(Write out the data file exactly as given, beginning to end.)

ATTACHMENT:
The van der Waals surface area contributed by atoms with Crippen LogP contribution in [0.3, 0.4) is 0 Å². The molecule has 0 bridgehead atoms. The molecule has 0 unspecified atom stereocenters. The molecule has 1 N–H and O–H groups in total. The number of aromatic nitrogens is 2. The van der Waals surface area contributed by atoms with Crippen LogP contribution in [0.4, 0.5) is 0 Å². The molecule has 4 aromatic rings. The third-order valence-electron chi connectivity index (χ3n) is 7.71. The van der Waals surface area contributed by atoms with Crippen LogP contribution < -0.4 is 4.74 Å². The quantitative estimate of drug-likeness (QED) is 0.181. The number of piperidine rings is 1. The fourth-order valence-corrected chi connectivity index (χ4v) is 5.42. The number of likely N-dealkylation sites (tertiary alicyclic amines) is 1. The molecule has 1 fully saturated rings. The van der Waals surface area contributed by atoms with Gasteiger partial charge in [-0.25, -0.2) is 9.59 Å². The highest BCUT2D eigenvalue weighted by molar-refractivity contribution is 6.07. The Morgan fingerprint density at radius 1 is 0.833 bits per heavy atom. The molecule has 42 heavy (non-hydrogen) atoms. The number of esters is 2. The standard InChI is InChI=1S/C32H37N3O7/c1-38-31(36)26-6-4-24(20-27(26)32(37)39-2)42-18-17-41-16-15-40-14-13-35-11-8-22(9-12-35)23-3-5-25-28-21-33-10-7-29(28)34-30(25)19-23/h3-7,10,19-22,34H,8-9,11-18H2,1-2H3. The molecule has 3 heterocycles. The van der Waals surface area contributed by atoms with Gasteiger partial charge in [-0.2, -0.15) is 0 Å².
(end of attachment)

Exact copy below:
The van der Waals surface area contributed by atoms with Crippen LogP contribution in [0.3, 0.4) is 0 Å². The molecule has 0 bridgehead atoms. The molecule has 0 unspecified atom stereocenters. The molecule has 1 N–H and O–H groups in total. The number of aromatic nitrogens is 2. The van der Waals surface area contributed by atoms with Crippen LogP contribution in [0.4, 0.5) is 0 Å². The molecule has 4 aromatic rings. The third-order valence-electron chi connectivity index (χ3n) is 7.71. The van der Waals surface area contributed by atoms with Crippen LogP contribution < -0.4 is 4.74 Å². The quantitative estimate of drug-likeness (QED) is 0.181. The number of piperidine rings is 1. The fourth-order valence-corrected chi connectivity index (χ4v) is 5.42. The number of likely N-dealkylation sites (tertiary alicyclic amines) is 1. The molecule has 1 fully saturated rings. The van der Waals surface area contributed by atoms with Gasteiger partial charge in [-0.25, -0.2) is 9.59 Å². The highest BCUT2D eigenvalue weighted by molar-refractivity contribution is 6.07. The Morgan fingerprint density at radius 1 is 0.833 bits per heavy atom. The molecule has 42 heavy (non-hydrogen) atoms. The number of esters is 2. The standard InChI is InChI=1S/C32H37N3O7/c1-38-31(36)26-6-4-24(20-27(26)32(37)39-2)42-18-17-41-16-15-40-14-13-35-11-8-22(9-12-35)23-3-5-25-28-21-33-10-7-29(28)34-30(25)19-23/h3-7,10,19-22,34H,8-9,11-18H2,1-2H3. The molecule has 3 heterocycles. The van der Waals surface area contributed by atoms with Gasteiger partial charge in [-0.2, -0.15) is 0 Å².